Throughout most of human history, people have consulted doctors (or shamans or other supposed providers of medical care) only when they were sick. Not too long ago, the “if it ain’t broke don’t fix it” mindset changed. It became customary for everyone to have a yearly checkup with a doctor even if they were feeling perfectly well. The doctor would look in your eyes, ears and mouth, listen to your heart and lungs with a stethoscope and poke and prod other parts of your anatomy. He would do several routine tests, perhaps a blood count, urinalysis, EKG, chest-x-ray and TB tine test. There was even an “executive physical” based on the concept that more is better if you can afford it. Perhaps the need for maintenance of cars had an influence: the annual physical was analogous to the 30,000 mile checkup on your vehicle. The assumption was that this process would find and fix any problems and insure that any disease process would be detected at an early stage where earlier treatment would improve final outcomes. It would keep your body running like a well-tuned engine and possibly save your life.
We have gradually come to realize that the routine physical did little or nothing to improve health outcomes and was largely a waste of time and money. Today the emphasis is on identifying factors that can be altered to improve outcomes. We are even seeing articles in the popular press telling the public that no medical group advises annual checkups for healthy adults. If patients see their doctor only when they have symptoms, the doctor can take advantage of those visits to update vaccinations and any indicated screening tests.
The US Preventive Services Task Force (USPSTF) recommends that everyone aged 50-75 be screened for colon cancer with any one of three options: colonoscopy every 10 years, flexible sigmoidoscopy every 5 years, or fecal occult blood testing (FOBT) every year. Conventional colonoscopy is considered the “gold standard” since it allows for direct detection and biopsy of early cancers and removal of precancerous polyps. It involves passing a long colonoscope via the rectum through the full length of the colon and is also known as optical or visual colonoscopy. A newer and less invasive alternative, virtual colonoscopy or CT colonography, is being promoted by some as the test of choice. Others disagree. One area of controversy is that CTs frequently find “incidentalomas” that require further investigation. An article in the journal Radiology highlights this problem, describing “the clinical drama that follows screening or diagnostic tests.” (more…)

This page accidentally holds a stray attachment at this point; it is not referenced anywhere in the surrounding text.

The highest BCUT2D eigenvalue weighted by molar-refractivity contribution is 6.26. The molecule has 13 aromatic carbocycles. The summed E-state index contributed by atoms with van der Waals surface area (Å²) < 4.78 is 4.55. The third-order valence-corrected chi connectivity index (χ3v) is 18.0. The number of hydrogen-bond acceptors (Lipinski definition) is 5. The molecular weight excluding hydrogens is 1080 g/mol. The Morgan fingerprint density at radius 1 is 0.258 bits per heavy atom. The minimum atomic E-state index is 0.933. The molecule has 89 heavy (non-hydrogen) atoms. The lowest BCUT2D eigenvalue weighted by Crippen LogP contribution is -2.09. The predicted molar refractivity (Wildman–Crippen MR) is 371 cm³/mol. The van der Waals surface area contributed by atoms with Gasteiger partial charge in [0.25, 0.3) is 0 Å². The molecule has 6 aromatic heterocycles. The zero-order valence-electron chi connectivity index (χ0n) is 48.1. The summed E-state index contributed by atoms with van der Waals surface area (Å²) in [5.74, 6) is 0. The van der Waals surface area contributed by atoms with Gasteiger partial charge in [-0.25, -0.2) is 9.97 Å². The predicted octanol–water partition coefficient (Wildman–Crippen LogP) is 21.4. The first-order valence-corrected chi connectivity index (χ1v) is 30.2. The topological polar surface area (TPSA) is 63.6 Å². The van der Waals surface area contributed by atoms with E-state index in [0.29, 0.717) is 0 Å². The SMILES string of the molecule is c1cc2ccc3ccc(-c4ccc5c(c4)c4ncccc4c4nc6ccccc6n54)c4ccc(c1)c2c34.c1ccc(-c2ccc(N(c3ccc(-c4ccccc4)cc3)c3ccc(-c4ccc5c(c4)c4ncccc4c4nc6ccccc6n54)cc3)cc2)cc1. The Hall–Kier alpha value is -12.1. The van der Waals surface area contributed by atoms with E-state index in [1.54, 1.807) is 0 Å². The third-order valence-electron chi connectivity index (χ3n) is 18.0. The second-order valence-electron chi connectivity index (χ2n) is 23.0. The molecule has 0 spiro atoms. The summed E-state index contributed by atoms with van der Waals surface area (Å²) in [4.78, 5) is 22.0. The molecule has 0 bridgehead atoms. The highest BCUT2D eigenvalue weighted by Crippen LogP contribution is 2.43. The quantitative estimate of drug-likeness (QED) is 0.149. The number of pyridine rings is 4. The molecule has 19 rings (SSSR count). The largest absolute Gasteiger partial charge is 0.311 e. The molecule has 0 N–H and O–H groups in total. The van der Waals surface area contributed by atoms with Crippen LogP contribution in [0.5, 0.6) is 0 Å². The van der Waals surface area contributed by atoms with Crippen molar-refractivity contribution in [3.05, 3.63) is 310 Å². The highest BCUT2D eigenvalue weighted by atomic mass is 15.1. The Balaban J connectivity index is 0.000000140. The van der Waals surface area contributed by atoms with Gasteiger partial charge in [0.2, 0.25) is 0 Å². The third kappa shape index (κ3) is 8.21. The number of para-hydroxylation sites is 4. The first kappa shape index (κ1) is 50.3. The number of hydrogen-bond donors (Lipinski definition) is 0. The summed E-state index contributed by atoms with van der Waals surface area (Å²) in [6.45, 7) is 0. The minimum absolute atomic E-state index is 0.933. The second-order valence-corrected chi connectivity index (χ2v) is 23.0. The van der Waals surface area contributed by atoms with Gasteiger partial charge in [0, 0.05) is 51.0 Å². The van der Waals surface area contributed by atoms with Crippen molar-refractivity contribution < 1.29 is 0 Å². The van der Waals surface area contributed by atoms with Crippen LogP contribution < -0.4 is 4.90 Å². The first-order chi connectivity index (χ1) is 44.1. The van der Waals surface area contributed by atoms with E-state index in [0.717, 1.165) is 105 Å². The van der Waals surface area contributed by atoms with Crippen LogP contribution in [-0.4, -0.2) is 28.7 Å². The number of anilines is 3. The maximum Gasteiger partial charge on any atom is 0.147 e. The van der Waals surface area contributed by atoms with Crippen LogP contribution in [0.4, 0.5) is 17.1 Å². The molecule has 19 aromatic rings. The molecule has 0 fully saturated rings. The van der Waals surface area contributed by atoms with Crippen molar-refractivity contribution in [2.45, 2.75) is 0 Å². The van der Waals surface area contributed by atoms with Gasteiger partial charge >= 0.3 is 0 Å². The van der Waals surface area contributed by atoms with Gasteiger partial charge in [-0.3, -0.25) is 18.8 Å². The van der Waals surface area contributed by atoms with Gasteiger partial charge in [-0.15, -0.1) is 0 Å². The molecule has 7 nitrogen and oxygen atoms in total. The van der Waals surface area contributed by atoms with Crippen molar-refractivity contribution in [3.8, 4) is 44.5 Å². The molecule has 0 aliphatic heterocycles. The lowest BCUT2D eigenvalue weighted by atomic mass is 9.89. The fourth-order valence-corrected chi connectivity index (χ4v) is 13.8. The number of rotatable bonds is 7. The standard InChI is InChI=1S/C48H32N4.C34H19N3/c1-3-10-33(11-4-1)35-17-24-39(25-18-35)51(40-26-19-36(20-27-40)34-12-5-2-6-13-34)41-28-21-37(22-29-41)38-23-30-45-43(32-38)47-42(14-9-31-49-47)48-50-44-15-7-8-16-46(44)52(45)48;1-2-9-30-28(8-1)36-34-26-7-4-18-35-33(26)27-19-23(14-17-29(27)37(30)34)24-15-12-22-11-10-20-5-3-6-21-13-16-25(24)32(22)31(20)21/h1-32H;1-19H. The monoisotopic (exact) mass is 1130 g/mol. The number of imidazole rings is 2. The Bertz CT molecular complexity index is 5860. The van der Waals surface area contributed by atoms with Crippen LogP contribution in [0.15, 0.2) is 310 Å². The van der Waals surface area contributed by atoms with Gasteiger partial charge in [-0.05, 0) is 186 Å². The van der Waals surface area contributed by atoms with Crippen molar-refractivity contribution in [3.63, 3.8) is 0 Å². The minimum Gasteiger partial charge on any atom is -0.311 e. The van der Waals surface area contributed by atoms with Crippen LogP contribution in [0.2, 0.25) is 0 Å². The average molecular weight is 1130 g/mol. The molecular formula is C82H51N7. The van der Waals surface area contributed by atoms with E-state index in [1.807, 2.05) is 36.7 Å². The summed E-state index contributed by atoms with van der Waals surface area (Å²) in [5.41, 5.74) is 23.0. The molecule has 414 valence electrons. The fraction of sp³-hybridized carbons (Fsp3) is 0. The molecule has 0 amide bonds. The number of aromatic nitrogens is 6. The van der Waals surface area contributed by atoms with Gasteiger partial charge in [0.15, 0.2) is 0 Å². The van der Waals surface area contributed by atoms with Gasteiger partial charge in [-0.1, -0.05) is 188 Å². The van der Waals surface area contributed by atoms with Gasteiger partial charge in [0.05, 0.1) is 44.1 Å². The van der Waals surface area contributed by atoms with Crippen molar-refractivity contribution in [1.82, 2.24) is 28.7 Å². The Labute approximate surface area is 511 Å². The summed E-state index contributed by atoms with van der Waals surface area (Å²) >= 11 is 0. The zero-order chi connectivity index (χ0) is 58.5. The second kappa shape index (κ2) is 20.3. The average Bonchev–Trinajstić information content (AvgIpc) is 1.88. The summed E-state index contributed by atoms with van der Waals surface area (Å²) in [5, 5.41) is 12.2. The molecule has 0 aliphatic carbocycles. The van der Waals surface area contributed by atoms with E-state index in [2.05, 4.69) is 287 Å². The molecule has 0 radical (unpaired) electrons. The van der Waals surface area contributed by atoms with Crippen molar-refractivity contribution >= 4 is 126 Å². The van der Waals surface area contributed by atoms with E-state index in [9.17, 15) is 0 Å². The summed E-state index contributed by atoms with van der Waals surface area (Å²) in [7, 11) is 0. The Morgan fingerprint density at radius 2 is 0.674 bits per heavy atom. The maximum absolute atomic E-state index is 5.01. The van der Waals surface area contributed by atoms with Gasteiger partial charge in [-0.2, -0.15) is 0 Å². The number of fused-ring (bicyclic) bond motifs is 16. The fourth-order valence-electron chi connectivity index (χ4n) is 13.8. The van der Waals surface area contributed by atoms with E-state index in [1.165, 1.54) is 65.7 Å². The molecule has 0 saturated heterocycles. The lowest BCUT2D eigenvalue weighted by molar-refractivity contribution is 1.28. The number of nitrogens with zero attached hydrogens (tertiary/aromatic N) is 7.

Dr. H. Gilbert Welch has written a new book Over-diagnosed: Making People Sick in the Pursuit of Health, with co-authors Lisa Schwartz and Steven Woloshin. It identifies a serious problem, debunks medical misconceptions and contains words of wisdom.
We are healthier, but we are increasingly being told we are sick. We are labeled with diagnoses that may not mean anything to our health. People used to go to the doctor when they were sick, and diagnoses were based on symptoms. Today diagnoses are increasingly made on the basis of detected abnormalities in people who have no symptoms and might never have developed them. Overdiagnosis constitutes one of the biggest problems in modern medicine. Welch explains why and calls for a new paradigm to correct the problem. (more…)
Everybody knows that colonoscopy is the best test to screen for colorectal cancer and that colonoscopies save lives. Everybody may be wrong. Colonoscopy is increasingly viewed as the gold standard for colorectal cancer screening, but its reputation is not based on solid evidence. In reality, it is not yet known for certain whether colonoscopy can help reduce the number of deaths from colorectal cancer. Screening with fecal occult blood testing (FOBT) and flexible sigmoidoscopy are supported by better evidence, but questions remain. It seems our zeal for screening tests has outstripped the evidence.
Statistics show that the life-time risk for an adult American to develop colorectal cancer (CRC) is approximately 6%. Colorectal cancer is the second leading cause of cancer deaths in the United States. In the US there are currently 146,970 new cases and 50,630 deaths each year. Between 1973 and 1995, mortality from CRC declined by 20.5%, and incidence declined by 7.4% in the United States.
The US Preventive Services Task Force (USPSTF) recommends screening for colorectal cancer (CRC) using fecal occult blood testing, sigmoidoscopy, or colonoscopy, in adults, beginning at age 50 years and continuing until age 75 years. (more…)